Update: turn out up so far. We’ll see if all those saying they wouldn’t vote are changing their mind. Have just got back from a polling station – where those voters still seemed muted about what their vote would achieve.
Original post: I wouldn’t describe this country as being gripped by election fever. There are relatively few campaign posters, voter apathy isn’t hard to find and the turn out’s expected to be low. And this is just weeks after an offensive in Gaza that’s given the ever-present issue of national security an unavoidable immediacy. Why?
This country is regularly praised by its supports as being a beacon of democracy in the Middle East. And yes, these elections are almost certain to pass off peacefully and with observers declaring them free and fair and that’s not to be dismissed.
So how do we explain this? Here are some explanations I’ve heard. I’d be interested to get your reaction, and to hear your own reasons for the relative disengagement from the political process that we’re seeing here.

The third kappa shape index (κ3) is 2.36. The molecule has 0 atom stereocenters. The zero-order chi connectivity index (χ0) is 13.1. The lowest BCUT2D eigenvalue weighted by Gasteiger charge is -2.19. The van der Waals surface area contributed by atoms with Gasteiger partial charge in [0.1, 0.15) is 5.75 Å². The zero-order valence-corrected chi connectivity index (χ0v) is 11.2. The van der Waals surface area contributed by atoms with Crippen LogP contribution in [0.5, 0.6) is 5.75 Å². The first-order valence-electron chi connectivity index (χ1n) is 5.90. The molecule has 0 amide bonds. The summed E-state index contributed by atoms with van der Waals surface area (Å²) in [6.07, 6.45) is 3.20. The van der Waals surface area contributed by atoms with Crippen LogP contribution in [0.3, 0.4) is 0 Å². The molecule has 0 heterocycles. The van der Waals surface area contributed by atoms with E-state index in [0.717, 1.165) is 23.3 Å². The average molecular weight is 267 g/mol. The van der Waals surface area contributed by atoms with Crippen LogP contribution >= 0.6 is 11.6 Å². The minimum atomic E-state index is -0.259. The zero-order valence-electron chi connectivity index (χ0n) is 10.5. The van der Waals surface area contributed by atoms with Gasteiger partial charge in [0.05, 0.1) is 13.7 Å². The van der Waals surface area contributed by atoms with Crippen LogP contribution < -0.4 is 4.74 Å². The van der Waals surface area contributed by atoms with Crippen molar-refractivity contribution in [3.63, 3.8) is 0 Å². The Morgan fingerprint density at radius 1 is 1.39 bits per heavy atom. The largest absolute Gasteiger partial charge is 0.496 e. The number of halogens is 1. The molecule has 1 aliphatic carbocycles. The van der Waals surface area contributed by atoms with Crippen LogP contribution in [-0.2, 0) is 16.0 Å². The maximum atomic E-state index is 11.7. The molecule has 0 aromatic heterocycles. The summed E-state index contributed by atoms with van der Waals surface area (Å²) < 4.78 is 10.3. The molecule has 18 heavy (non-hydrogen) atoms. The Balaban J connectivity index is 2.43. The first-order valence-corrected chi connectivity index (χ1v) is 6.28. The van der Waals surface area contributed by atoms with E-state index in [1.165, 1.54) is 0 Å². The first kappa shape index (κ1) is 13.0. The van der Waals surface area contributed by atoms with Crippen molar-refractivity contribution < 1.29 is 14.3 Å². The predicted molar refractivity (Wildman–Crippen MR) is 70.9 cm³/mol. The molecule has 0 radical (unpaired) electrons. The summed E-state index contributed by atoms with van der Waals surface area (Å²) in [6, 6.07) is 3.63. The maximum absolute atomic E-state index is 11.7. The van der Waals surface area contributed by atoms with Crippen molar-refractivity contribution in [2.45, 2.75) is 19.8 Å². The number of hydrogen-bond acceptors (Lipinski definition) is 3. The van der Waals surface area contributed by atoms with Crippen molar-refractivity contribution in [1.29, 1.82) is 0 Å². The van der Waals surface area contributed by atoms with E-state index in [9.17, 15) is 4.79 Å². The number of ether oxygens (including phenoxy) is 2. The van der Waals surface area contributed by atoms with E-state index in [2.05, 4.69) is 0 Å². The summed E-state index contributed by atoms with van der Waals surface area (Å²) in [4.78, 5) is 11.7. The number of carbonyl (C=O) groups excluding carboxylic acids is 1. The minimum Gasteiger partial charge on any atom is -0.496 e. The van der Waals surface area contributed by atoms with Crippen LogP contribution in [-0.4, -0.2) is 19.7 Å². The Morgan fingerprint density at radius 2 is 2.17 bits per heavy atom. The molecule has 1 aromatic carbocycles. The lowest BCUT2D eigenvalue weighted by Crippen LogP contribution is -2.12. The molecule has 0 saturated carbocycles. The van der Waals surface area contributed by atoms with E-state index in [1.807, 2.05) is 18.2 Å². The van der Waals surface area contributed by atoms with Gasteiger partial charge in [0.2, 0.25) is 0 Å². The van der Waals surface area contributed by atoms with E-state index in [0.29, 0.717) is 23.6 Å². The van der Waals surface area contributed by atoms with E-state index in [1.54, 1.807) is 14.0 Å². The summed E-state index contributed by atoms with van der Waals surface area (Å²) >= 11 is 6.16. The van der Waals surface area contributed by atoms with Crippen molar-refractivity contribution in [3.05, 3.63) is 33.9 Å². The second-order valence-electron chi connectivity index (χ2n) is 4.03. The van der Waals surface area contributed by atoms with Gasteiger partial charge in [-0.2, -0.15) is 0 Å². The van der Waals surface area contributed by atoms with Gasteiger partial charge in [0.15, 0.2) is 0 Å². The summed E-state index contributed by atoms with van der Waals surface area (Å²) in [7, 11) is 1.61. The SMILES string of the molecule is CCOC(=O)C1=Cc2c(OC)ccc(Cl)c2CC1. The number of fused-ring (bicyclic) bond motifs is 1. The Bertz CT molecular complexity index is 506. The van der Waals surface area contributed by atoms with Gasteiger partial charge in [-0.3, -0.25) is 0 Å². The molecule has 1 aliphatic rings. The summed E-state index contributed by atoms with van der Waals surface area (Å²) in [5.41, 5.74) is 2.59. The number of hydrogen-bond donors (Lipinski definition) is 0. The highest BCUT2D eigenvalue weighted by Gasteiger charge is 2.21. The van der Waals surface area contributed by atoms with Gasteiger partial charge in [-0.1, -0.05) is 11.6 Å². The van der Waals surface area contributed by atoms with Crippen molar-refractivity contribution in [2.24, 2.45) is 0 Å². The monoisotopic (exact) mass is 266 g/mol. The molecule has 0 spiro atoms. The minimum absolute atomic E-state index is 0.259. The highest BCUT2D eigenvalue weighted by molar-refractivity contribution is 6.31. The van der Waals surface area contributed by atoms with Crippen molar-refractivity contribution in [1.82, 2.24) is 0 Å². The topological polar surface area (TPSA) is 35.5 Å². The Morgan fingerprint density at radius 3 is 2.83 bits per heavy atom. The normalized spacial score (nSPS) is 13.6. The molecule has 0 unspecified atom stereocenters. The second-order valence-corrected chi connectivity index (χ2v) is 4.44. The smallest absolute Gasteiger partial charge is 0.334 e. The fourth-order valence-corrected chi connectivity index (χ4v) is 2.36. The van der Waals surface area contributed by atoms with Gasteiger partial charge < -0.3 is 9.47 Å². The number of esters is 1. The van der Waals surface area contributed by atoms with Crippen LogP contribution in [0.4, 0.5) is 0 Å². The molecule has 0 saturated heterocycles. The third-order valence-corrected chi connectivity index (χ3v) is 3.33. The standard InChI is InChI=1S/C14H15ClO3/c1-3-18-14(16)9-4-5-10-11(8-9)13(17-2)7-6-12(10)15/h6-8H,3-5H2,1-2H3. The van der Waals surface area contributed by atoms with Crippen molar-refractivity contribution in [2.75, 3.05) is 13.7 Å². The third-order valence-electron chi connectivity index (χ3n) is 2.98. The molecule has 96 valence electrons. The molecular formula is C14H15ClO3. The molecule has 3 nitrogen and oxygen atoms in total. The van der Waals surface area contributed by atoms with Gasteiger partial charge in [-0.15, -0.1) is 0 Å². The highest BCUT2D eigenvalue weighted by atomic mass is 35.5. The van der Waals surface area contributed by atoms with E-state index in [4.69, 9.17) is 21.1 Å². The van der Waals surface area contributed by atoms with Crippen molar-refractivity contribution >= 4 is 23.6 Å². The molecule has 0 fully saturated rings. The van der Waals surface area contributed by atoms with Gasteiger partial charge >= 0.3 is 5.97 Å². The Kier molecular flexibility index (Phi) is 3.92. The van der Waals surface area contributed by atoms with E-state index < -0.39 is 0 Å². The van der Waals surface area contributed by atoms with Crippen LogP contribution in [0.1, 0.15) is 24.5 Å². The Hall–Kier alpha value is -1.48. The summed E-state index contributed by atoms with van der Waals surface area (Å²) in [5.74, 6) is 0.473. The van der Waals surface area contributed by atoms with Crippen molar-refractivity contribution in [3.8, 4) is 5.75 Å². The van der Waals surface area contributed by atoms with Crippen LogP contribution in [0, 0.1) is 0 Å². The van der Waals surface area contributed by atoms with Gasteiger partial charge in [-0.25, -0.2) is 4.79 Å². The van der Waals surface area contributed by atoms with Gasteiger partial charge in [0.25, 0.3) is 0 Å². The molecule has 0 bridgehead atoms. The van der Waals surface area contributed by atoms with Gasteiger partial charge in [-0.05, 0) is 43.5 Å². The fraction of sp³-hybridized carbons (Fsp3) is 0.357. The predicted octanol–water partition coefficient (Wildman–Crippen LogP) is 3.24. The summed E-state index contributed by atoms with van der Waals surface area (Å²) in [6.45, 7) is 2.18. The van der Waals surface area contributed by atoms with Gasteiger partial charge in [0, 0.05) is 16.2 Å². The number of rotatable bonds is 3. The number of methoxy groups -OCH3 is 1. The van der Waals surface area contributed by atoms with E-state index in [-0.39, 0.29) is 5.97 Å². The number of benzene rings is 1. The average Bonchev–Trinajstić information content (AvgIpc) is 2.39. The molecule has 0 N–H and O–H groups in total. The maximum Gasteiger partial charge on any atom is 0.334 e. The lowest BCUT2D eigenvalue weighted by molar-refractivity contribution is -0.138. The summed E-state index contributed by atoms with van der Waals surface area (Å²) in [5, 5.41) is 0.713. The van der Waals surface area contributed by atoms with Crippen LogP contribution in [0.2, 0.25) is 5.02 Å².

REASONS WE’VE BEEN TOLD:
– the proportional representation system means elections are too common.
– The main candidates are too similar, and the others are primarily concerned with one issue.
– It’s the same people. Binyamin Netanyahu and Ehud Barack have been PM before, Tzipi Livni is the foreign minister and deeply involved in the current government.
– The building of a coalition means that what you vote for you don’t get. You may support Likud, but a Likud-led coalition cannot only deliver which the party would support. It needs to offer incentives to minority parties to stay in the coalition.
– None of the policies on the Palestinian issue offers anything radically new (though Avigdor Lieberman with his no loyalty / no citizenship may disagree) so whoever wins it’ll be more of the same.
– The conflict with the Palestinians has been going on so long, no-one knows how to sort it out, so why even both to choose someone to try.dvePhotostre